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We are trying to solve what we perceive as a problem with the behavior of our Samba server. Please understand we are not claiming this is a bug in Samba. It is simply different from the behavior we want.

Our Samba server is version 3.5.4 (release 68.el6) and runs under CentOS 6.0 (x86_64). We happen to use Active Directory (AD) to authenticate, but I’m not convinced this behavior is specific to AD.

What follows is a generalized statement of the undesirable behavior, with the context provided first as a sequence of events:

  1. A CIFS client establishes (and maintains) a connection to a CIFS share on our Samba server.
  2. After that connection has been established, a configuration change is made (examples provided as bullets below) which we think should immediately revoke the CIFS client's access to the connected CIFS share. For example:
    • The Active Directory user is deleted from the domain (via the Active Directory Administrative Center on the domain controller).
    • The Active Directory user is removed from the CIFS share's list of permitted users (on the Samba server host).
    • The CIFS share is deleted (on the Samba server host).

Here’s the undesirable behavior. As long as the CIFS client maintains the existing connection to the CIFS share, access to that share is not revoked. That is, the user continues to have the same access to the share as they did when the connection was first established. FWIW, we believe this behavior is by design.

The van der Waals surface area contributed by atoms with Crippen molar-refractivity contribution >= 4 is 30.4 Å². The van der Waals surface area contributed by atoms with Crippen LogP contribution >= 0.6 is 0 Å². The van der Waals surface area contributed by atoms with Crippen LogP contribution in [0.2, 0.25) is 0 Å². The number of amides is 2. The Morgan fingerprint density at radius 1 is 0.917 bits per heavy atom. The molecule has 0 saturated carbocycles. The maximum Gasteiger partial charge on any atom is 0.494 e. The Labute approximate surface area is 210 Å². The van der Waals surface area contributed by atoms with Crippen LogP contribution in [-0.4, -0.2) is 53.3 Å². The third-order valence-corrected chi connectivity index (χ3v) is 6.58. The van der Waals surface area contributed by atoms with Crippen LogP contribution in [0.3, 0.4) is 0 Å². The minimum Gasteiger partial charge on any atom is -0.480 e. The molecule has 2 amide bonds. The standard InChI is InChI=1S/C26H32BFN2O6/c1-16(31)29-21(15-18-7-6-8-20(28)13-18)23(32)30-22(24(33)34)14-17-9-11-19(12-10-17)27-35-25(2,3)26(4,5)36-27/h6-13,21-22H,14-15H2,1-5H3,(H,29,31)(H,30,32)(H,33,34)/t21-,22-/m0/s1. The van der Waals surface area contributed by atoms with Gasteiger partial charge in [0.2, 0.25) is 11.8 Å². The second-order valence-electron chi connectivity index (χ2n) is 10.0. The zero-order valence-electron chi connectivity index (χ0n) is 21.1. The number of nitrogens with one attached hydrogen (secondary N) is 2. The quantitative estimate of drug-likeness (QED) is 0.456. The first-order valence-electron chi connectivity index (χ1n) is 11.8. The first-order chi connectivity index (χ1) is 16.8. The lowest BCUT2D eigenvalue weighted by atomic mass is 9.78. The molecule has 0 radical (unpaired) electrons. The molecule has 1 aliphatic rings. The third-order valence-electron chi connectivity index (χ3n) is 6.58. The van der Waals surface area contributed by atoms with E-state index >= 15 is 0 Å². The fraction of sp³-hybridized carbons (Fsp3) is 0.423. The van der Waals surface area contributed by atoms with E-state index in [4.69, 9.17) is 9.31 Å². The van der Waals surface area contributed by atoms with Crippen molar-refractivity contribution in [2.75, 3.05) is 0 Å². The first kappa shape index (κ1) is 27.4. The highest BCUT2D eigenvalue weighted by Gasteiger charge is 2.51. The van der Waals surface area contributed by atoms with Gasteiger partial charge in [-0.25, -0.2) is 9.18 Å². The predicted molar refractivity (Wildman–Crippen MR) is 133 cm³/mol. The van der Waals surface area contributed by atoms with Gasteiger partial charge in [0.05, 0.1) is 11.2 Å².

The desired behavior is for access to be revoked as soon as “the configuration change” pertinent to access rights is finalized. Disconnecting the affected client session(s) is acceptable and appropriate, but disconnecting other sessions is undesirable.

I would like to get your ideas toward an approach that will yield the desired behavior. Perhaps this is as simple as changing our Samba server’s configuration; we have not found any configuration parameters that appear relevant to this behavior. It appears the art of detecting that access has been revoked is the most difficult part of all this.

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I think this is normal behavior in Linux as processes inherit their environment when they are spawned. Also I think if Samba had to check for things like this especially over the network if you're using AD then it would be so slow that it would not be usable.

So after such a change you should be able to kill the appropriate smbd process. To locate the appropriate process run smbstatus -p | grep <username>. The first column of numbers in the results are the process PID. Which you can then kill. Using kill -9 <PID> if you need to force the kill to happen right away.

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